Certifications can be important for many different reasons. Perhaps you need a certification for a certain job or to be promoted. Or perhaps you have a commitment to continuous improvement. Maybe you just like collecting them like an alphabet soup Pokemon challenge.
My reason was different. I have worked in cyber security for decades. I have toiled in the trenches, built authentication systems, lived through breaches, sold infosec investments to budget-minded leaders, built cyber security teams, and most importantly led in the cybersecurity area. All while being a CIO or in a technology leadership role. Hell yes, I want credit for all that. So I decided to demonstrate all my competence by grabbing the Certified Information Security Manager (CISM) cert from ISACA. One of the two or three most respected cybersecurity certifications. Piece of cake. I know all this.
Thats how it started. That is not how it ended. As they say it is the journey, not the event.
The first thing I noticed was that the certification covered a wide range of material. Some of which I was not deep in. Whoops. No worries, I can read up on that and round it out. I scheduled the exam, studied up on that one area and took a practice test. I scored 65%. I will never forget that number. Imagine my horror. This is supposed to be material to validate my experience, not call it into question.
I needed a new plan. I purchased recent editions of the recommended study manual. I like videos, so I subscribed to LinkedIn Learning (not an endorsement, just a fact) and listened to 13 hours and 8 minutes of Mike Chappel tell me what I needed to know. I organized my notes in OneNote, highlighted the exam hints, organized it, etc. That took over a month. Now I'm ready. Even Mike says I am ready and Mike is the MAN. Another practice exam. This time I scored 75%.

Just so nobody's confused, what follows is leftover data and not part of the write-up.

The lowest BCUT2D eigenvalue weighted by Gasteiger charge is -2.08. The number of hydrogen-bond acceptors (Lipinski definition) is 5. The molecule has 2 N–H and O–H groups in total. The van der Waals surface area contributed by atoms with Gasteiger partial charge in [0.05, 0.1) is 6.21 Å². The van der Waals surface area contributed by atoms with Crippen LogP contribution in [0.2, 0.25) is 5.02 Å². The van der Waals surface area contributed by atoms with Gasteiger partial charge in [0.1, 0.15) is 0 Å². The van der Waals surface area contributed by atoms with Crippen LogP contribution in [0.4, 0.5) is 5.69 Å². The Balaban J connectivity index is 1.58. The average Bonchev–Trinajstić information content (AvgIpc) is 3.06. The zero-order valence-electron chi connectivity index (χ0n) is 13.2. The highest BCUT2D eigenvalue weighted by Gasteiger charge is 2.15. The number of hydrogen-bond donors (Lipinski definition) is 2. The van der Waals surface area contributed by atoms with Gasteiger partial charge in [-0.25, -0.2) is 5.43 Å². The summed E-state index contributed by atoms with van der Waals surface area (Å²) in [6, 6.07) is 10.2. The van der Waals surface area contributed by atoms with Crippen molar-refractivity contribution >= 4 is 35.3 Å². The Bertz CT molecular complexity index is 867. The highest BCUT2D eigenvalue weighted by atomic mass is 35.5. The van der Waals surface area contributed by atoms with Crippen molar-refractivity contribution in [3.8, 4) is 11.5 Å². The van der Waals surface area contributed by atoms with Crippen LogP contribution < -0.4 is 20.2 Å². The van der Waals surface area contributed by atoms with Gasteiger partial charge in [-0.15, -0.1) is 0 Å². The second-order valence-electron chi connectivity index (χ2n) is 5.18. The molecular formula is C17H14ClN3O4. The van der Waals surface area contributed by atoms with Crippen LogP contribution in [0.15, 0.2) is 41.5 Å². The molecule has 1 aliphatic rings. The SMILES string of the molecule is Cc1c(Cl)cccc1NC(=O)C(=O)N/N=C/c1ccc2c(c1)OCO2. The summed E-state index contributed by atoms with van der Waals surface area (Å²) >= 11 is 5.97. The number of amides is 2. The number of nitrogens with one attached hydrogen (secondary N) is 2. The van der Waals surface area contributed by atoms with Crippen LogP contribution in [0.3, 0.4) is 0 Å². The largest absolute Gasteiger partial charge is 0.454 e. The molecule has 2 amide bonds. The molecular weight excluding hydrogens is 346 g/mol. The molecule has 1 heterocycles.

What? I almost gave up at this point. With decades of experience and all these videos with this really smart guy Mike, and I still don't have a lock on this?
Being hard-headed is one of my traits. I hate to give up. I took a fresh look at the certification and realized something. The certification wasn't about validating my experience. It was about demonstrating my knowledge of the ISACA "way", which represents the industry best practice. It dawned on me that I was not as good with "industry best practice" as I thought I was.
I invested in one of the "official" study guides. Read all 500+ pages of it, highlighting as I went. I also subscribed to an online testing service for exam practice, taking at least 4 simulated exams. This took another 3 months, all on personal time.
My practice exams were scoring me in the 85% range. I thought I was ready, so I stopped delaying the on-line home-video enabled proctored exam and took it the day before a beach vacation, and two weeks before they were scheduled to change the content of the exam. No pressure. The at-home proctored exam experience should be the subject of another blog post. Hint: Proctor and Proctologist share more than a common root word in the ancient greek.
So I passed. I cannot tell you how relieved I was. ISACA makes it almost impossible to tell how well you did. I don't think I killed it, but I did well enough. It was 5 months almost to the day from when I started studying.
What worked for me as I prepared was using a variety of materials. The videos helped, but they were not enough. The book was great, but didn't have the hints the videos did. The online testing was invaluable as a simulation of the exam, but didn't have background material. It took all of them to prepare me.
I work in a shop where I am very fortunate to have a talented CISO and a great cybersecurity staff. I noticed along my certification journey that I started asking different questions and appreciating their approaches to problems. "You have been reading up, right?" is what one of them asked. This is when I started seeing my growth.
My mistake was in thinking I had nothing left to learn. I learned a ton in this process and I started applying it before I passed the exam. My employer, my staff and my customers have noticed the difference. As a leader in IT, ask yourself what role certifications play in the development of the people that you lead.
Growth is the true value in certifications. Not validation. It took me 5 months to figure this out. It all starts with a commitment to professional growth. If you have to ask yourself if you really need to get a certification, then you probably don't. If you ask yourself about whether you need to grow in your career, then certifications should be part of your journey.